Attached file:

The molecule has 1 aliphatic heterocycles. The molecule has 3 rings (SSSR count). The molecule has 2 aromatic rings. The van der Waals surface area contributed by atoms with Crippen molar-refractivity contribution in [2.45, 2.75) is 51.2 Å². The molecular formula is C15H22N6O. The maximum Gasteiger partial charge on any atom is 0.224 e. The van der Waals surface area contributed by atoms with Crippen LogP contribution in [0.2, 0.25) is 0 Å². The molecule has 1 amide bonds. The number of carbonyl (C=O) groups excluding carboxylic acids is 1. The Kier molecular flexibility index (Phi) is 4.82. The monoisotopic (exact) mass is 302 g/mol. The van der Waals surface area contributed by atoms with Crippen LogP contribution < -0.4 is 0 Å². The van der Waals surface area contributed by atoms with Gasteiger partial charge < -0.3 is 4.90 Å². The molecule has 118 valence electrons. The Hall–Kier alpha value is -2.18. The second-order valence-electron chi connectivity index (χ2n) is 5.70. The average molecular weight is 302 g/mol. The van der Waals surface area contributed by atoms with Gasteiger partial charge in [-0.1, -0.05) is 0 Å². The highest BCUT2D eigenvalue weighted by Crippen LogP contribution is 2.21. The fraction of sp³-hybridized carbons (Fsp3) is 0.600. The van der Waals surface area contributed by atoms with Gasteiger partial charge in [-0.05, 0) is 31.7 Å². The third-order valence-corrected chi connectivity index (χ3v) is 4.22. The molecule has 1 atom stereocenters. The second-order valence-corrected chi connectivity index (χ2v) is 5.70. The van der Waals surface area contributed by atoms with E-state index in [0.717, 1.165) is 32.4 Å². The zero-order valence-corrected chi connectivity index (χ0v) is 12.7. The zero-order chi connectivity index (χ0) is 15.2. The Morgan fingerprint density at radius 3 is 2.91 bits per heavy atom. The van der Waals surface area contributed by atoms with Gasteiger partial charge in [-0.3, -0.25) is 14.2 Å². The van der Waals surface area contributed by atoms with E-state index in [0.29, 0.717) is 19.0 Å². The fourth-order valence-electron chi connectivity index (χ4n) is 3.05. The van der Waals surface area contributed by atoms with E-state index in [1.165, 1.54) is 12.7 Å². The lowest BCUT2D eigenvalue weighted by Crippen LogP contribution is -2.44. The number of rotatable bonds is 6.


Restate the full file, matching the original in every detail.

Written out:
The molecule has 1 aliphatic heterocycles. The molecule has 3 rings (SSSR count). The molecule has 2 aromatic rings. The van der Waals surface area contributed by atoms with Crippen molar-refractivity contribution in [2.45, 2.75) is 51.2 Å². The molecular formula is C15H22N6O. The maximum Gasteiger partial charge on any atom is 0.224 e. The van der Waals surface area contributed by atoms with Crippen LogP contribution in [0.2, 0.25) is 0 Å². The molecule has 1 amide bonds. The number of carbonyl (C=O) groups excluding carboxylic acids is 1. The Kier molecular flexibility index (Phi) is 4.82. The monoisotopic (exact) mass is 302 g/mol. The van der Waals surface area contributed by atoms with Crippen LogP contribution < -0.4 is 0 Å². The van der Waals surface area contributed by atoms with Gasteiger partial charge < -0.3 is 4.90 Å². The molecule has 118 valence electrons. The Hall–Kier alpha value is -2.18. The second-order valence-electron chi connectivity index (χ2n) is 5.70. The average molecular weight is 302 g/mol. The van der Waals surface area contributed by atoms with Gasteiger partial charge in [-0.1, -0.05) is 0 Å². The highest BCUT2D eigenvalue weighted by Crippen LogP contribution is 2.21. The fraction of sp³-hybridized carbons (Fsp3) is 0.600. The van der Waals surface area contributed by atoms with Gasteiger partial charge in [-0.05, 0) is 31.7 Å². The third-order valence-corrected chi connectivity index (χ3v) is 4.22. The molecule has 1 atom stereocenters. The second-order valence-corrected chi connectivity index (χ2v) is 5.70. The van der Waals surface area contributed by atoms with E-state index in [0.717, 1.165) is 32.4 Å². The zero-order valence-corrected chi connectivity index (χ0v) is 12.7. The zero-order chi connectivity index (χ0) is 15.2. The Morgan fingerprint density at radius 3 is 2.91 bits per heavy atom. The van der Waals surface area contributed by atoms with Gasteiger partial charge in [-0.3, -0.25) is 14.2 Å². The van der Waals surface area contributed by atoms with E-state index in [0.29, 0.717) is 19.0 Å². The fourth-order valence-electron chi connectivity index (χ4n) is 3.05. The van der Waals surface area contributed by atoms with E-state index in [1.165, 1.54) is 12.7 Å². The lowest BCUT2D eigenvalue weighted by Crippen LogP contribution is -2.44. The number of rotatable bonds is 6.